E-commerce companies need to manage their supply chains efficiently if they are to offer products at competitive prices and deliver them to customers quickly. The first step, though, is to have effective channels to acquire new users. Thus, the first category of likely winners emerging from the industry shakeout includes mobile search engines and social-networking, communications and content-driven media platforms. These firms typically have effective plans for revenue generation through advertisements or by offering themselves as marketing gateways for e-commerce. Based on the US experience, these companies should see profitability rising as marketing expenses to acquire new users decline over the longer term.

Reliable system

Next, e-commerce providers must offer secure payment solutions and a reliable system to deliver the products to customers. This generates the second group of winners — those offering mobile and online payment services, the warehousing firms and the final customer-delivery companies.

Indeed, logistics is seen as a cost-centre today, but it could well be tomorrow.s profit driver. All e-commerce platforms are trying to compete on three aspects: price, product offerings and service. Large companies find it difficult to differentiate themselves on product offerings, as brands are willing to list their products on multiple platforms.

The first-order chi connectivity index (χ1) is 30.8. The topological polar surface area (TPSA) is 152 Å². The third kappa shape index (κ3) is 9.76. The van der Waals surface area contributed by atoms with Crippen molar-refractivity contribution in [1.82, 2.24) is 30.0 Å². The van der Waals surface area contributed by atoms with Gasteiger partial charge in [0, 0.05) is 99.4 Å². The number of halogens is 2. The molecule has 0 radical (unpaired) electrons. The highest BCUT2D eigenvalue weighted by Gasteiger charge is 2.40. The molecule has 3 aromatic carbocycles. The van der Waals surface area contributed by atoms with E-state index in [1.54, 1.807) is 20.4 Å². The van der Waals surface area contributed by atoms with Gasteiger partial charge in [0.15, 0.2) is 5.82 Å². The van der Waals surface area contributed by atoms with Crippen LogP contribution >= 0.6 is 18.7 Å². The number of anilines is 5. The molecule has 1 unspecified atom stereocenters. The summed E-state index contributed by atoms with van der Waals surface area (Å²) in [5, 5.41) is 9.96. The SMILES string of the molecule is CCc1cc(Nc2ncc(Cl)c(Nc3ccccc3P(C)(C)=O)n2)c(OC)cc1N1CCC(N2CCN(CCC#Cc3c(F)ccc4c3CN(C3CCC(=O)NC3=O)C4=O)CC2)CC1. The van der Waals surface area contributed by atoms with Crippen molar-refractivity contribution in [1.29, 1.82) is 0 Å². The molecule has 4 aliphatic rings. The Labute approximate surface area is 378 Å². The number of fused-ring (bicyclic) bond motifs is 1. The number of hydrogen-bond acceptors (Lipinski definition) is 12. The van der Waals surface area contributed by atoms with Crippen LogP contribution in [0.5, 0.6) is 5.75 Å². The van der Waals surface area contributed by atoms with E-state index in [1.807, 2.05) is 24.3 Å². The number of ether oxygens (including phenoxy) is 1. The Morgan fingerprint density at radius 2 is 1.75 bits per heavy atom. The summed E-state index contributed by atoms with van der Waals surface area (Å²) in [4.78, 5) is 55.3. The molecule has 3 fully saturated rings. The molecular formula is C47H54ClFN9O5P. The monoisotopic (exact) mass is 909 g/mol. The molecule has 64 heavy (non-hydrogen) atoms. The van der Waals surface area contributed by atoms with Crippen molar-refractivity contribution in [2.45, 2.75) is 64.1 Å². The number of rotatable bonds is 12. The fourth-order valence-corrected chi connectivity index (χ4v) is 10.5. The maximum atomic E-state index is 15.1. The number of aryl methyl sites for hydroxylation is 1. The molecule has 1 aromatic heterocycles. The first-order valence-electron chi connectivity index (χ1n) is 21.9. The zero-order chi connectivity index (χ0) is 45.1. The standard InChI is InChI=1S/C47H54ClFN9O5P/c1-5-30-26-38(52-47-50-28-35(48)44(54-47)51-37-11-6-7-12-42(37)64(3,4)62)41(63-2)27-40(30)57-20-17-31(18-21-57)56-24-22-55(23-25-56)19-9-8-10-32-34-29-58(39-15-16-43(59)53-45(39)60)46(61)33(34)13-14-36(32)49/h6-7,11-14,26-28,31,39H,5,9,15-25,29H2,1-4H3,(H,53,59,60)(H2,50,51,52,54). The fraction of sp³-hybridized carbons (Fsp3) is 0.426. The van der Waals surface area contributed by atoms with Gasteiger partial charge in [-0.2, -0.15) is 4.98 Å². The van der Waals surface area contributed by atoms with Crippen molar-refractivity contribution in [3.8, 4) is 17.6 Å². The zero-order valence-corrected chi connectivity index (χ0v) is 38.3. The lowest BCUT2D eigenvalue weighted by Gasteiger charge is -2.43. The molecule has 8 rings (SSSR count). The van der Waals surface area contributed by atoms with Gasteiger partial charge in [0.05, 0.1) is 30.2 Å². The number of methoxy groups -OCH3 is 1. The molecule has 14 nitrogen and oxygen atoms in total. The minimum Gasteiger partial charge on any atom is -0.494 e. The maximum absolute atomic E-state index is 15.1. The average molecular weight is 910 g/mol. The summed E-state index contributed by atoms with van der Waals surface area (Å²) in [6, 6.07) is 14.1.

However, as the US experience shows, their ability to offer competitive prices and services depend on sound logistics. Although efficient logistics require a large overhead investment, many companies are looking to employ these in-house rather than outsource them. As labor costs rise, they will need to invest heavily in automation to boost productivity. They will also need to spend on technology to leverage .big data..

That still leaves space for a small group of companies with unique product offerings or services. These are the third set of winners. This group could include companies offering mobile browsers, localized business services focused on specific towns or cities, mobile app distribution and online video services.

In China.s increasingly competitive domestic market, the best path to profitability would eventually be through finding a niche product, increasing productivity through warehousing and packaging automation, selecting the optimum level of service, reducing the rate of return of products, nurturing customer loyalty and reducing the cost of acquiring new customers.

China.s Internet sector is in a sweet spot, with strong growth prospects, as online shopping goes social and mobile. Online retail penetration in the country should go much higher over the longer term than that in the US, due to the fragmentation of China.s overall retail industry and its geographic diversification. Local players dominate the market, but they have the advantage of learning from the US experience both in the business-to-consumer (B2C) and the consumer-to-consumer (C2C) e-commerce segments. The US model shows that both kinds of companies can co-exist over the longer term.

Additionally, online consumption, by its very nature, is non-cyclical.

This bodes well for strong, secular growth of the entire eco-system supporting the e-commerce industry in the coming years. The ongoing consolidation led by the larger players to acquire more mobile Internet users should provide the extra nip to the shares of second-tier firms in the coming year.